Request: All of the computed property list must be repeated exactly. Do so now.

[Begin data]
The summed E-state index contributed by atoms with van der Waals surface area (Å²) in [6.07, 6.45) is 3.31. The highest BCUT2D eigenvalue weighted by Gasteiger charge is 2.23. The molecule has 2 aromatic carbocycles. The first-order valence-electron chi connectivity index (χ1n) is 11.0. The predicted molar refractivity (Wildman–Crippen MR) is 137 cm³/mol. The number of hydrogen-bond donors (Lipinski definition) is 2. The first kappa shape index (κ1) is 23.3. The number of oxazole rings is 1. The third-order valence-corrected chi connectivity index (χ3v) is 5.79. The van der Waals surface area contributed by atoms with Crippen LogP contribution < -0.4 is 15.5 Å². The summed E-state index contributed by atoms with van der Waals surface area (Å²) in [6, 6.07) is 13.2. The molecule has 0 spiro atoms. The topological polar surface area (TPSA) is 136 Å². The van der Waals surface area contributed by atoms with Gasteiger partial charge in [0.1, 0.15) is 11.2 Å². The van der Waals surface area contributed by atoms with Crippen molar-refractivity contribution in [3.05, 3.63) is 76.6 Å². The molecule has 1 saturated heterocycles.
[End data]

The summed E-state index contributed by atoms with van der Waals surface area (Å²) in [6.07, 6.45) is 3.31. The highest BCUT2D eigenvalue weighted by Gasteiger charge is 2.23. The molecule has 2 aromatic carbocycles. The first-order valence-electron chi connectivity index (χ1n) is 11.0. The predicted molar refractivity (Wildman–Crippen MR) is 137 cm³/mol. The number of hydrogen-bond donors (Lipinski definition) is 2. The first kappa shape index (κ1) is 23.3. The number of oxazole rings is 1. The third-order valence-corrected chi connectivity index (χ3v) is 5.79. The van der Waals surface area contributed by atoms with Crippen LogP contribution < -0.4 is 15.5 Å². The summed E-state index contributed by atoms with van der Waals surface area (Å²) in [6, 6.07) is 13.2. The molecule has 0 spiro atoms. The topological polar surface area (TPSA) is 136 Å². The van der Waals surface area contributed by atoms with Gasteiger partial charge in [0.1, 0.15) is 11.2 Å². The van der Waals surface area contributed by atoms with Crippen molar-refractivity contribution in [3.05, 3.63) is 76.6 Å². The molecule has 1 saturated heterocycles.